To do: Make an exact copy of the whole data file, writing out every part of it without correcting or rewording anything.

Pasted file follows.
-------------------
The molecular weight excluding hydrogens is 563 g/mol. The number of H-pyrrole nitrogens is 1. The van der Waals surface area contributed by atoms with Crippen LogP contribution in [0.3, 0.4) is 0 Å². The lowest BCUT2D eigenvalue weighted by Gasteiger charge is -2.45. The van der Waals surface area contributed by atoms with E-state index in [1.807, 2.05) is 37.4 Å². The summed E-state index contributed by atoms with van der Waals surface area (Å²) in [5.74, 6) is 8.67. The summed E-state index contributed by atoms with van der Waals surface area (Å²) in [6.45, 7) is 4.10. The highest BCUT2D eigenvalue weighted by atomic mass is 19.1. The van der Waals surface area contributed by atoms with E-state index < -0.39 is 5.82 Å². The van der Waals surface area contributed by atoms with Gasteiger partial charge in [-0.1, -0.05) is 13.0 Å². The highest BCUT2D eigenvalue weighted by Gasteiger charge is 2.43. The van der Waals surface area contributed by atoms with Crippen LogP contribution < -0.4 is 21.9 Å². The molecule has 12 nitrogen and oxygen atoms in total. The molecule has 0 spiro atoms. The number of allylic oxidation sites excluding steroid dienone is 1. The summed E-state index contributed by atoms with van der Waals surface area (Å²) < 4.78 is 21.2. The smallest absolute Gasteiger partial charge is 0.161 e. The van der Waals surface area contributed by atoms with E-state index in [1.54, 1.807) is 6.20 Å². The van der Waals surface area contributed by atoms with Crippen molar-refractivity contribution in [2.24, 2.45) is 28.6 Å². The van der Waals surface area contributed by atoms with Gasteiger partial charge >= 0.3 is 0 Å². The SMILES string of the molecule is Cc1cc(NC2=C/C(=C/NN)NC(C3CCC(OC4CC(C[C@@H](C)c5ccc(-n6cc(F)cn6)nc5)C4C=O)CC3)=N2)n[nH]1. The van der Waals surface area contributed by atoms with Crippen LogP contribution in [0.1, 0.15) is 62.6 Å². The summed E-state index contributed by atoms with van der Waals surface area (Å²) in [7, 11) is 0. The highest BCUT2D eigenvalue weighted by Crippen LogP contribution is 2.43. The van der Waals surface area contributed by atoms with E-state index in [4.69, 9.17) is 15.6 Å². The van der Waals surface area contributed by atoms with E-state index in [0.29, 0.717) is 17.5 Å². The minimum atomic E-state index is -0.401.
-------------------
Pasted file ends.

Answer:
The molecular weight excluding hydrogens is 563 g/mol. The number of H-pyrrole nitrogens is 1. The van der Waals surface area contributed by atoms with Crippen LogP contribution in [0.3, 0.4) is 0 Å². The lowest BCUT2D eigenvalue weighted by Gasteiger charge is -2.45. The van der Waals surface area contributed by atoms with E-state index in [1.807, 2.05) is 37.4 Å². The summed E-state index contributed by atoms with van der Waals surface area (Å²) in [5.74, 6) is 8.67. The summed E-state index contributed by atoms with van der Waals surface area (Å²) in [6.45, 7) is 4.10. The highest BCUT2D eigenvalue weighted by atomic mass is 19.1. The van der Waals surface area contributed by atoms with E-state index < -0.39 is 5.82 Å². The van der Waals surface area contributed by atoms with Gasteiger partial charge in [-0.1, -0.05) is 13.0 Å². The highest BCUT2D eigenvalue weighted by Gasteiger charge is 2.43. The van der Waals surface area contributed by atoms with Crippen LogP contribution < -0.4 is 21.9 Å². The molecule has 12 nitrogen and oxygen atoms in total. The molecule has 0 spiro atoms. The number of allylic oxidation sites excluding steroid dienone is 1. The summed E-state index contributed by atoms with van der Waals surface area (Å²) < 4.78 is 21.2. The smallest absolute Gasteiger partial charge is 0.161 e. The van der Waals surface area contributed by atoms with E-state index in [1.54, 1.807) is 6.20 Å². The van der Waals surface area contributed by atoms with Crippen molar-refractivity contribution in [2.24, 2.45) is 28.6 Å². The van der Waals surface area contributed by atoms with Gasteiger partial charge >= 0.3 is 0 Å². The SMILES string of the molecule is Cc1cc(NC2=C/C(=C/NN)NC(C3CCC(OC4CC(C[C@@H](C)c5ccc(-n6cc(F)cn6)nc5)C4C=O)CC3)=N2)n[nH]1. The van der Waals surface area contributed by atoms with Crippen LogP contribution in [0.1, 0.15) is 62.6 Å². The summed E-state index contributed by atoms with van der Waals surface area (Å²) in [7, 11) is 0. The highest BCUT2D eigenvalue weighted by Crippen LogP contribution is 2.43. The van der Waals surface area contributed by atoms with E-state index in [4.69, 9.17) is 15.6 Å². The van der Waals surface area contributed by atoms with E-state index in [0.29, 0.717) is 17.5 Å². The minimum atomic E-state index is -0.401.